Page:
A post from Dr. Becker’s daughter, trainer Mikkel Becker, on how her childhood dog Scooter’s “bad behavior,” and the abusive approach taken by the trainer she reached out to, helped make her the trainer and dog lover she is today.
That photo brings back memories of not only rocking the 80s hair and denim, but of my childhood love of animals that was cheered on by my veterinarian father, Dr. Marty Becker. And the first time I experienced that love was with my first dog, a Wire Haired Fox Terrier named Scooter.
Far from being the sweet, cuddly lapdog my 5-year-year-old self dreamed of when I was saving up my money to buy her, what I ended up with was a dog full of personality, spunk, and trouble. But God knew what he was doing when he gave me Scooter, as it’s through her that I ultimately started on the path of animal training.
Somewhat ironically, my experience with how a training instructor tried to address my dog’s issues with harsh punishment is what drove me to make a vow as a young child to never train again, because I didn’t want to hurt my dog. Thankfully, what I didn’t recognize as “training,” and simply expressed through love for her, ended up being the type of training I do today — training built on trust, empathy, and the human animal bond.
Scooter’s behavioral issues were seemingly endless. Thankfully, my love for her was endless, too, as she caused quite the ruckus in our neighborhood and in dog class. Scooter was an infamous escape artist and door dasher, bolting at top speed as she pushed past or through legs at doors, fences, or escaping off her leash any chance she’d get. She’d run for all she was worth with me racing behind her, uncontrollably sobbing and unable to even see through my tears. I’d relive the fear over and over every time she’d run away that I’d never see her again.
At home, Scooter embraced her terrier side and was a notorious barker and a chaser of anything even remotely resembling a critter. She even bit the head off a Barbie doll I was holding in my hands after just taking off the birthday present wrapping. She took off with it, leaving me in shock and horror as I looked at the headless Barbie left in my hands! Our backyard also looked like it had landmines with all the holes she dug.
Scooter was also highly reactive and aggressive toward other dogs, which was very hard for me — still just a little girl in school — to deal with. I will never forget the trainer who came up after Scooter growled, barked, and lunged at another dog in class. The trainer grabbed the leash out of my hands, took Scooter right next to another dog, and as soon as Scooter got stiff and growled, the trainer did a leash correction so hard that it ripped Scooter off her four feet and caused her to spin in the air.
It happened so fast, and I felt immediately sick at what had happened. It was then and there after that class that I remember vowing as a little girl to my mom in the car that I would never, ever train dogs again if it meant that I had to be mean and make my dog hurt and feel afraid. And that was the end of us ever going back to that class.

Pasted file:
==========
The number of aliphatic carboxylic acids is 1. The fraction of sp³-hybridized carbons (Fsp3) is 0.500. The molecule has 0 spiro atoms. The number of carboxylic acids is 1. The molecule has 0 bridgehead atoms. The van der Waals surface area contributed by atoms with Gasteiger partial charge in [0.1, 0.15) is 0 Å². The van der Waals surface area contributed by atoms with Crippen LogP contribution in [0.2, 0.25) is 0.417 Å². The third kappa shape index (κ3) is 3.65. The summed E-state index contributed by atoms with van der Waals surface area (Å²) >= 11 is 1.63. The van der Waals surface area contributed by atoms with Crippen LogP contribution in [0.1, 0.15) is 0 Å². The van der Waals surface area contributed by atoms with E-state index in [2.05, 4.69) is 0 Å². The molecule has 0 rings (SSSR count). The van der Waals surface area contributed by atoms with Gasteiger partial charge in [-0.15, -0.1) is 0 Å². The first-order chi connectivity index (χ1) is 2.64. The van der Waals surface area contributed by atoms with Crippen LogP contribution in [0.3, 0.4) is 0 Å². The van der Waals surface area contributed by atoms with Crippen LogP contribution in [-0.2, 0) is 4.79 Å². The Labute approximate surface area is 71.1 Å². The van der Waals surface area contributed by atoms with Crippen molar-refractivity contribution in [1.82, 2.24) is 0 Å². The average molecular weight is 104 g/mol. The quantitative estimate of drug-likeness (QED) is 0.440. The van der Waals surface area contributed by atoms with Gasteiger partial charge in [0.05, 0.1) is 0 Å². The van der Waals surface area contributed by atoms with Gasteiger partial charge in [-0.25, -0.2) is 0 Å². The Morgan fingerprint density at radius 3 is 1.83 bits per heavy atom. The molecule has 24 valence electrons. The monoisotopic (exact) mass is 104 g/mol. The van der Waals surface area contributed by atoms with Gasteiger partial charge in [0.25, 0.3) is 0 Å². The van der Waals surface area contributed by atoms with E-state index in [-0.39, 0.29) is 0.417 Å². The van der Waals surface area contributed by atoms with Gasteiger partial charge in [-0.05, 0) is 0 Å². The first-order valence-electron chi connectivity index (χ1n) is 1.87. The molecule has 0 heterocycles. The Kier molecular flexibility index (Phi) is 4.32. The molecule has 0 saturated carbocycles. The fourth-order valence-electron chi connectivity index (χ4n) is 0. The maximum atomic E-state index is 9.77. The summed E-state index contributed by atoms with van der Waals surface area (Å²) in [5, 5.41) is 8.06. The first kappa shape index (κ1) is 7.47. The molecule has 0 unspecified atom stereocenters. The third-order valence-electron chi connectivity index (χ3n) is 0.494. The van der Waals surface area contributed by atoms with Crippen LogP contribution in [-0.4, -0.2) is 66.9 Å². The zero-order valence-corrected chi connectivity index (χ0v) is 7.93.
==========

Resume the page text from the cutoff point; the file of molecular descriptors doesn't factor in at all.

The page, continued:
Regardless of Scooter’s issues, she was my best friend and none of that mattered. We did nearly everything together, with her racing alongside my bike that I pretended was a horse, Scooter standing in as my make believe pony. I also taught her to be a show pony, and she’d perform her tricks like jump through the hoop and roll over, pulling a red wagon like she was a horse (or alternatively her loving to sitting in it while I pulled her on my bike. She also let me practice being a veterinarian and examine her, place vet wrap, and do everything my veterinarian dad might do during an exam. She seemed to love the attention and occasional treats that came along with all our fun together.
As our relationship deepened, my “problem dog” blossomed into an obedience champion, and we did it all without corrections or harsh treatment. Instead, we were able to accomplish it through the depth of our trust and love we shared with one another.
I will never forget when Scooter grew with me into my teen years and how I decided to give training and competition another try. Scooter actually went on to being grand champion of the 4H dog show not only in our age division, but as the overall grand champion dog in obedience out of all the participants there. It was a teary-eyed moment for me to accept that win with Scooter, as I felt so in awe that my dog with the label of “problem dog” was now shining as the “super dog” she always was.
Thankfully, Scooter’s other issues took a turn with time, too. When we moved up from southern Idaho to North Idaho, Scooter never again felt the need to run away or to even really patrol our yard. She got along with the barn cats, she always stayed close beside when we were outside even when she was off leash, she stopped digging, and she only barked momentarily when visitors were at the door.
When I walk beside people today as a certified trainer and behavior counselor, I do so with Scooter close to the surface of my memory. Having taken back my vow to never train again after I found a better way to motivate through love, trust, and rewards instead of fear, pain, or force, I now know training has the power to impact the lives of pets and people for the good.
The blessings, unconditional love, and support animals have the power to bring into our lives never ceases to amaze me. If you have a story or name of a‘life changing animal who made an impact on your life, I would love to hear about him or her in the comments below. Blessings, my friends!